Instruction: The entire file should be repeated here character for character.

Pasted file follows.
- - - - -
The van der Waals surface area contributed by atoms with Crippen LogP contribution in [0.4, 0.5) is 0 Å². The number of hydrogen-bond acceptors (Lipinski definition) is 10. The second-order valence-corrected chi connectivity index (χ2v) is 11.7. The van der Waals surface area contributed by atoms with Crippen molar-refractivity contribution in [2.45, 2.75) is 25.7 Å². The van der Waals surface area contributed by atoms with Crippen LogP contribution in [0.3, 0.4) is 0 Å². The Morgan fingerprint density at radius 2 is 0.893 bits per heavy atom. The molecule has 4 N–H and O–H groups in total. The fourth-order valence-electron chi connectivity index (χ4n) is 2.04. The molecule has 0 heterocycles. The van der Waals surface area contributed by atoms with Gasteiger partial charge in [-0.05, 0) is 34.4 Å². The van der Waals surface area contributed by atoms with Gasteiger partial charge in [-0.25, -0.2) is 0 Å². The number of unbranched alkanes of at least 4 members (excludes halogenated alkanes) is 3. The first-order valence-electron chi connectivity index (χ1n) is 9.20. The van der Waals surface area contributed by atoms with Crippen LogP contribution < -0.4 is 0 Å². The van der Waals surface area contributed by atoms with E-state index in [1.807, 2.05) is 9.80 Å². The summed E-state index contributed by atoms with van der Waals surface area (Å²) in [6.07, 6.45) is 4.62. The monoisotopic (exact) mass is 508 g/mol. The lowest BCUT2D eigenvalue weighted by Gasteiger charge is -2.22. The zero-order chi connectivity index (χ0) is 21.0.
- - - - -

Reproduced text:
The van der Waals surface area contributed by atoms with Crippen LogP contribution in [0.4, 0.5) is 0 Å². The number of hydrogen-bond acceptors (Lipinski definition) is 10. The second-order valence-corrected chi connectivity index (χ2v) is 11.7. The van der Waals surface area contributed by atoms with Crippen molar-refractivity contribution in [2.45, 2.75) is 25.7 Å². The van der Waals surface area contributed by atoms with Crippen LogP contribution in [0.3, 0.4) is 0 Å². The Morgan fingerprint density at radius 2 is 0.893 bits per heavy atom. The molecule has 4 N–H and O–H groups in total. The fourth-order valence-electron chi connectivity index (χ4n) is 2.04. The molecule has 0 heterocycles. The van der Waals surface area contributed by atoms with Gasteiger partial charge in [-0.05, 0) is 34.4 Å². The van der Waals surface area contributed by atoms with Gasteiger partial charge in [-0.25, -0.2) is 0 Å². The number of unbranched alkanes of at least 4 members (excludes halogenated alkanes) is 3. The first-order valence-electron chi connectivity index (χ1n) is 9.20. The van der Waals surface area contributed by atoms with Crippen LogP contribution < -0.4 is 0 Å². The van der Waals surface area contributed by atoms with E-state index in [1.807, 2.05) is 9.80 Å². The summed E-state index contributed by atoms with van der Waals surface area (Å²) in [6.07, 6.45) is 4.62. The monoisotopic (exact) mass is 508 g/mol. The lowest BCUT2D eigenvalue weighted by Gasteiger charge is -2.22. The zero-order chi connectivity index (χ0) is 21.0.